Welton, M., et al. (2017). "Ethnic Disparities of Perceived Safety Climate Among Construction Workers in Georgia, 2015." J Racial Ethn Health Disparities.
BACKGROUND: Safety climate involves worker perception about the relative importance where they work and safety climate and has been shown to be a reliable predictor of safety-related outcomes. METHODS: The primary objective of this study is to investigate ethnic differences in perceived safety climate among construction workers. Surveys (n = 179) that included a 10-item safety climate scale were administered in Athens, Georgia (GA), at local construction sites and home improvement stores during June-August, 2015. RESULTS: The majority of respondents were carpenters or roofers (39%), followed by laborers (22%), painters and dry wall workers (14%), other skilled trades (14%), and supervisors (11%); 32% were Hispanic. Hispanic ethnicity (p < 0.0001), drinking two or more alcoholic beverages per day (p < 0.0001), working for a company that does not provide health insurance (p = 0.0022), and working for a company with fewer than ten employees (p < 0.0001) were significantly associated with lower perceived safety climate scores. CONCLUSION: The lower perceived safety climate scores among Hispanic workers indicate that the perception of the importance of safety on the job site is lower among Hispanics construction workers than non-Hispanics construction workers.
Williams, Q., Jr., et al. (2010). "The impact of a peer-led participatory health and safety training program for Latino day laborers in construction." J Safety Res 41(3): 253-261.
BACKGROUND: Immigrant Latino day laborers working in residential construction are at particularly high risk of fatal and non-fatal traumatic injury and benefit from targeted training. OBJECTIVE: To understand the impact of a participatory, peer-facilitated health and safety awareness training customized to the needs of Latino day laborers. METHODS: Baseline surveys exploring exposures, PPE use, attitudes, work practices and work-related injuries were collected from more than 300 New Jersey Latino day laborers in construction prior to their participation in a one day (minimum of six hour) Spanish language health and safety training class. The classes, led by trained worker trainers, engaged participants in a series of tasks requiring teamwork and active problem solving focused on applying safe practices to situations they encounter at their worksites. Follow-up surveys were difficult to obtain among mobile day laborers, and were collected from 70 men (22% response rate) 2-6 months following training. Chi-square analysis was used to compare pre- and post- intervention PPE use, self protective actions, and self-reported injury rates. Focus groups and in-depth interviews addressing similar issues provided a context for discussing the survey findings. RESULTS: At baseline, the majority of day laborers who participated in this study reported great concern about the hazards of their work and were receptive to learning about health and safety despite limited influence over employers. Changes from baseline to follow-up revealed statistically significant differences in the use of certain types of PPE (hard hats, work boots with steel toes, safety harnesses, and visible safety vests), and in the frequency of self-protective work practices (e.g., trying to find out more about job hazards on your own). There was also a suggestive decrease in self-reported injuries (receiving an injury at work serious enough that you had to stop working for the rest of the day) post-training based on small numbers. Sixty-six percent of workers surveyed post-training reported sharing information from their safety workbook with friends and co-workers. Focus groups and interview results generally confirmed the quantitative findings. CONCLUSIONS: Participatory, peer led training tailored to the needs of construction day laborers may have a positive effect on Latino immigrant workers' attitudes, work practices, and self reported injury rates, but major changes would require employer engagement. IMPACT ON INDUSTRY: Health and safety researchers have identified reducing the number of traumatic injuries among the immigrant construction workforce as an increasingly important priority. This project provides one model for collaboration between university-based researchers, a union, and a community-based organization. The specific elements of this project-participatory curriculum customized to the needs of day laborers in residential construction, training day laborers to facilitate training classes, and involving peer leaders in outreach and research-could be adapted by other organizations. The findings of this study suggest that the Latino day laborers have a strong interest in and some ability to act on health and safety information. Widespread implementation of this type of training, especially if supported with cooperation from residential contractors, could lead to reduced rates of traumatic injury in the residential construction industry.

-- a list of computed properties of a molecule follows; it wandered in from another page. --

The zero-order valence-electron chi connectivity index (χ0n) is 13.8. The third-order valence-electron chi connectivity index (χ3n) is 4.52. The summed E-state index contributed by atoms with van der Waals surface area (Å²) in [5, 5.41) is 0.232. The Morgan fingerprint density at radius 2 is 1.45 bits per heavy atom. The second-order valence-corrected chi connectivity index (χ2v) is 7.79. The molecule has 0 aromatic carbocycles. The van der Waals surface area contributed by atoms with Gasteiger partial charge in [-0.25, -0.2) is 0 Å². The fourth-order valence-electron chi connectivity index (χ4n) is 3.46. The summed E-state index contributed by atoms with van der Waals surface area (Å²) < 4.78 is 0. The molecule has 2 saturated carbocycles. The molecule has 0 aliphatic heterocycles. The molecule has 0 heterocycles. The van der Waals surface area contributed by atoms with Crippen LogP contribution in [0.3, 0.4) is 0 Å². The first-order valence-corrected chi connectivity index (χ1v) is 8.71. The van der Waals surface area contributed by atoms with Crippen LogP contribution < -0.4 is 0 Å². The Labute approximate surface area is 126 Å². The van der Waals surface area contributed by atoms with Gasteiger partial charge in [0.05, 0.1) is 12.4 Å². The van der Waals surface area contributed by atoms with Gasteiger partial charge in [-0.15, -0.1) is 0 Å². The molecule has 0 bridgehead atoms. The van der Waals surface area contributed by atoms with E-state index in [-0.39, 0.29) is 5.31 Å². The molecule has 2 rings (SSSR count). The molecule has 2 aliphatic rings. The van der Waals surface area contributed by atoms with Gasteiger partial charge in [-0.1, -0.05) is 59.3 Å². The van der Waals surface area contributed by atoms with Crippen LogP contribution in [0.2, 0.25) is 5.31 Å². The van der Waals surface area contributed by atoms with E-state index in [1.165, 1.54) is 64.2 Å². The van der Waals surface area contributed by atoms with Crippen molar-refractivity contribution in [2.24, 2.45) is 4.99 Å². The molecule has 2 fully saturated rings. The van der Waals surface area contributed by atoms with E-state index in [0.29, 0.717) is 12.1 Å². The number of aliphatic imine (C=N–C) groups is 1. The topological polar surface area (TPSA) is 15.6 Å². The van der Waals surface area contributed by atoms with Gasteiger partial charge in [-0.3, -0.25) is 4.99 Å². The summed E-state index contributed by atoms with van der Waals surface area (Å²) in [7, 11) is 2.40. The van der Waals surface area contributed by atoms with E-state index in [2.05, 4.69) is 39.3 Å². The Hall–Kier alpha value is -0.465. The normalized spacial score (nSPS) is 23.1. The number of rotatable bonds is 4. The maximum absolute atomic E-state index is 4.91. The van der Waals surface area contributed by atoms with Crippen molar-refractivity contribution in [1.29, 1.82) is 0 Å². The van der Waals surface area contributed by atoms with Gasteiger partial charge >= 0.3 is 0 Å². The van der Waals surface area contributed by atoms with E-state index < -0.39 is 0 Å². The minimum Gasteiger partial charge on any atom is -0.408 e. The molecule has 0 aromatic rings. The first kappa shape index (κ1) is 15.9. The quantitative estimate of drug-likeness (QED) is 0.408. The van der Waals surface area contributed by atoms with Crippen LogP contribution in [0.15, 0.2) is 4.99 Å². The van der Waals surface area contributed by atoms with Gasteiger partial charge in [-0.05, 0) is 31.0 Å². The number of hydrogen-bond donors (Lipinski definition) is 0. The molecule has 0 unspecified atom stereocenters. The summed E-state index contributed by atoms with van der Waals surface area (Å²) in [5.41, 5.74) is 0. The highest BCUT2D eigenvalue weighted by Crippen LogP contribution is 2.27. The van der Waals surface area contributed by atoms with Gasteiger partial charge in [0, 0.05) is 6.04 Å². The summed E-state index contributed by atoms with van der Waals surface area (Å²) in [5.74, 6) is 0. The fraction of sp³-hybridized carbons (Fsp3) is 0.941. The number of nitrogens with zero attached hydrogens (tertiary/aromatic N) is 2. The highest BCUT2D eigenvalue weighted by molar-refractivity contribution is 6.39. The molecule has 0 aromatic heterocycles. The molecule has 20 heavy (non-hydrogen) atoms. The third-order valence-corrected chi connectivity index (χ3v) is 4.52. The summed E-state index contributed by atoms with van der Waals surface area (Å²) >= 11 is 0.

Wysong, K., et al. (2016). "Hypersensitivity Pneumonitis." Workplace Health and Safety (AAOHN) 64(6): 284.
Chronic exposure to a broad array of antigens after workers inhale aerosolized organic dust particles from mold, animal dander, bird droppings, and chemicals, especially pesticides or herbicides, increases risk for hypersensitivity pneumonitis. Several demographic characteristics of immigrant workers in farming, poultry processing, construction, and landscaping increase this worker population's risk.
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©2018, CPWR-The Center for Construction Research and Training. All rights reserved. CPWR is the research and training arm of NABTU. Production of this document was supported by cooperative agreement OH 009762 from the National Institute for Occupational Safety and Health (NIOSH). The contents are solely the responsibility of the authors and do not necessarily represent the official views of NIOSH.